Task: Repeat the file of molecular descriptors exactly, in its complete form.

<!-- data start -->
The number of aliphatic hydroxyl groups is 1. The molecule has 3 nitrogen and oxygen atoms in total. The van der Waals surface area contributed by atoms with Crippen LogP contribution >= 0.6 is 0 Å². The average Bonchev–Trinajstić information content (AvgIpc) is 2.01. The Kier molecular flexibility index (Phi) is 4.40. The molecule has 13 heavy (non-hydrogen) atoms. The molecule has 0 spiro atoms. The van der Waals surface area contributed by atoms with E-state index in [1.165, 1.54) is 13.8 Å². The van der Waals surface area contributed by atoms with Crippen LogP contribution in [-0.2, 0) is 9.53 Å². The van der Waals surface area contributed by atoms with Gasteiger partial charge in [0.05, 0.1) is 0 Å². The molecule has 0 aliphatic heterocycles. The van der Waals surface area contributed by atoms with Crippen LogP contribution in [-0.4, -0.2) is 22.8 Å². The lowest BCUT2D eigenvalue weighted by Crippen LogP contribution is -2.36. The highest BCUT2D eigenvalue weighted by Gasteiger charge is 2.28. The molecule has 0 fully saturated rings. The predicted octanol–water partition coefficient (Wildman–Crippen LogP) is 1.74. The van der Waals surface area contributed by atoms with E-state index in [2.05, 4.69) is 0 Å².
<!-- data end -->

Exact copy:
The number of aliphatic hydroxyl groups is 1. The molecule has 3 nitrogen and oxygen atoms in total. The van der Waals surface area contributed by atoms with Crippen LogP contribution >= 0.6 is 0 Å². The average Bonchev–Trinajstić information content (AvgIpc) is 2.01. The Kier molecular flexibility index (Phi) is 4.40. The molecule has 13 heavy (non-hydrogen) atoms. The molecule has 0 spiro atoms. The van der Waals surface area contributed by atoms with E-state index in [1.165, 1.54) is 13.8 Å². The van der Waals surface area contributed by atoms with Crippen LogP contribution in [-0.2, 0) is 9.53 Å². The van der Waals surface area contributed by atoms with Gasteiger partial charge in [0.05, 0.1) is 0 Å². The molecule has 0 aliphatic heterocycles. The van der Waals surface area contributed by atoms with Crippen LogP contribution in [-0.4, -0.2) is 22.8 Å². The lowest BCUT2D eigenvalue weighted by Crippen LogP contribution is -2.36. The highest BCUT2D eigenvalue weighted by Gasteiger charge is 2.28. The molecule has 0 fully saturated rings. The predicted octanol–water partition coefficient (Wildman–Crippen LogP) is 1.74. The van der Waals surface area contributed by atoms with E-state index in [2.05, 4.69) is 0 Å².